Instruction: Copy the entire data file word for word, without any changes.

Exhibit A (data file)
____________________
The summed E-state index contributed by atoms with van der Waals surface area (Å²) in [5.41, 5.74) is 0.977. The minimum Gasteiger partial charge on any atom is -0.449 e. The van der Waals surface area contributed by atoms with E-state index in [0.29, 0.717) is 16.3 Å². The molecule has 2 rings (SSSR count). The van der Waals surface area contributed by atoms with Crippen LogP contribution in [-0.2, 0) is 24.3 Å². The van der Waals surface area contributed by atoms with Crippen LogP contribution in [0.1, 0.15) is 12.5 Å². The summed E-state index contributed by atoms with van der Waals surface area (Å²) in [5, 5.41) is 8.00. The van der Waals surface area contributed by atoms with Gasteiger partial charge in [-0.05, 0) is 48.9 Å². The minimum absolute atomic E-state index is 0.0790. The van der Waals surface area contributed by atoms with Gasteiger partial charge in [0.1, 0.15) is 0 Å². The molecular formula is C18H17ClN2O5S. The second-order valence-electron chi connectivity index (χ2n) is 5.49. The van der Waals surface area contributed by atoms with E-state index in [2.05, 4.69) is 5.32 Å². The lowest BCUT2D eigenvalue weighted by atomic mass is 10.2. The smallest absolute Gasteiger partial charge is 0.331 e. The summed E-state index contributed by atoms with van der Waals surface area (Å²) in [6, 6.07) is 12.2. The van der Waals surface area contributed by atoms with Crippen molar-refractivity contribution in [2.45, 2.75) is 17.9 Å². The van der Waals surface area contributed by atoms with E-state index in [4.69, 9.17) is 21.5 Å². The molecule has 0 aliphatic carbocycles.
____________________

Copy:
The summed E-state index contributed by atoms with van der Waals surface area (Å²) in [5.41, 5.74) is 0.977. The minimum Gasteiger partial charge on any atom is -0.449 e. The van der Waals surface area contributed by atoms with E-state index in [0.29, 0.717) is 16.3 Å². The molecule has 2 rings (SSSR count). The van der Waals surface area contributed by atoms with Crippen LogP contribution in [-0.2, 0) is 24.3 Å². The van der Waals surface area contributed by atoms with Crippen LogP contribution in [0.1, 0.15) is 12.5 Å². The summed E-state index contributed by atoms with van der Waals surface area (Å²) in [5, 5.41) is 8.00. The van der Waals surface area contributed by atoms with Gasteiger partial charge in [-0.05, 0) is 48.9 Å². The minimum absolute atomic E-state index is 0.0790. The van der Waals surface area contributed by atoms with Gasteiger partial charge in [0.1, 0.15) is 0 Å². The molecular formula is C18H17ClN2O5S. The second-order valence-electron chi connectivity index (χ2n) is 5.49. The van der Waals surface area contributed by atoms with E-state index in [2.05, 4.69) is 5.32 Å². The lowest BCUT2D eigenvalue weighted by atomic mass is 10.2. The smallest absolute Gasteiger partial charge is 0.331 e. The summed E-state index contributed by atoms with van der Waals surface area (Å²) in [6, 6.07) is 12.2. The van der Waals surface area contributed by atoms with Crippen molar-refractivity contribution in [2.45, 2.75) is 17.9 Å². The van der Waals surface area contributed by atoms with E-state index in [4.69, 9.17) is 21.5 Å². The molecule has 0 aliphatic carbocycles.